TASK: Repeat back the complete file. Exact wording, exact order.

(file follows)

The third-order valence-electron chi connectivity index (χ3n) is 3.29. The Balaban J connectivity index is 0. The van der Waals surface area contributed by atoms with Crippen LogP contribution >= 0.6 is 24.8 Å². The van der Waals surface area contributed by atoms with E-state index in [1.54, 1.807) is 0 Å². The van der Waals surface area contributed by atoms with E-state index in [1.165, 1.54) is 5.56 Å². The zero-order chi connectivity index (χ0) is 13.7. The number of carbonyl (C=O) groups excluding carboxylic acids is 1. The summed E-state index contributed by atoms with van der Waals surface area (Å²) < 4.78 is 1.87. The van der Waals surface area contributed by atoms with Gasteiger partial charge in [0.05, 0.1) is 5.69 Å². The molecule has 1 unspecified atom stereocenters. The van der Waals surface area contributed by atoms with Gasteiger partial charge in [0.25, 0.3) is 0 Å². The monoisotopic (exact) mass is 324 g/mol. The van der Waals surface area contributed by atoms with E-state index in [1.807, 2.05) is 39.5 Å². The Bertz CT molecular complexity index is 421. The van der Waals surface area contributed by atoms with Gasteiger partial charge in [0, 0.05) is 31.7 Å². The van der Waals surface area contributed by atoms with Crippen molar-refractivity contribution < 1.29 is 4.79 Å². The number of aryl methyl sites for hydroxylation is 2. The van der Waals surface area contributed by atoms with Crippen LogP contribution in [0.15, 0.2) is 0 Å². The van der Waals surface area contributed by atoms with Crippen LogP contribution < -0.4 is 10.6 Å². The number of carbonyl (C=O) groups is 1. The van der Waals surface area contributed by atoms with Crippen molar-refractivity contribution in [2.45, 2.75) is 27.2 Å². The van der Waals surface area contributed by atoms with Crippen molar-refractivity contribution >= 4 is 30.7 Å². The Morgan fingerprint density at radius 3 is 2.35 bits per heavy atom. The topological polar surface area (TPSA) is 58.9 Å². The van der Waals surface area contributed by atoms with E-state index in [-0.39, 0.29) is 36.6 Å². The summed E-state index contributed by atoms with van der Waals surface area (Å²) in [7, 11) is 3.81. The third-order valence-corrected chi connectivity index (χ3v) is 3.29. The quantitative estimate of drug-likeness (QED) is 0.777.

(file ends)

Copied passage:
The third-order valence-electron chi connectivity index (χ3n) is 3.29. The Balaban J connectivity index is 0. The van der Waals surface area contributed by atoms with Crippen LogP contribution >= 0.6 is 24.8 Å². The van der Waals surface area contributed by atoms with E-state index in [1.54, 1.807) is 0 Å². The van der Waals surface area contributed by atoms with E-state index in [1.165, 1.54) is 5.56 Å². The zero-order chi connectivity index (χ0) is 13.7. The number of carbonyl (C=O) groups excluding carboxylic acids is 1. The summed E-state index contributed by atoms with van der Waals surface area (Å²) < 4.78 is 1.87. The van der Waals surface area contributed by atoms with Gasteiger partial charge in [0.05, 0.1) is 5.69 Å². The molecule has 1 unspecified atom stereocenters. The van der Waals surface area contributed by atoms with Gasteiger partial charge in [0.25, 0.3) is 0 Å². The monoisotopic (exact) mass is 324 g/mol. The van der Waals surface area contributed by atoms with E-state index in [1.807, 2.05) is 39.5 Å². The Bertz CT molecular complexity index is 421. The van der Waals surface area contributed by atoms with Gasteiger partial charge in [0, 0.05) is 31.7 Å². The van der Waals surface area contributed by atoms with Crippen molar-refractivity contribution < 1.29 is 4.79 Å². The number of aryl methyl sites for hydroxylation is 2. The van der Waals surface area contributed by atoms with Crippen LogP contribution in [0.15, 0.2) is 0 Å². The van der Waals surface area contributed by atoms with Crippen LogP contribution < -0.4 is 10.6 Å². The number of carbonyl (C=O) groups is 1. The van der Waals surface area contributed by atoms with Crippen molar-refractivity contribution in [2.45, 2.75) is 27.2 Å². The van der Waals surface area contributed by atoms with Crippen molar-refractivity contribution >= 4 is 30.7 Å². The Morgan fingerprint density at radius 3 is 2.35 bits per heavy atom. The topological polar surface area (TPSA) is 58.9 Å². The van der Waals surface area contributed by atoms with E-state index in [-0.39, 0.29) is 36.6 Å². The summed E-state index contributed by atoms with van der Waals surface area (Å²) in [7, 11) is 3.81. The third-order valence-corrected chi connectivity index (χ3v) is 3.29. The quantitative estimate of drug-likeness (QED) is 0.777.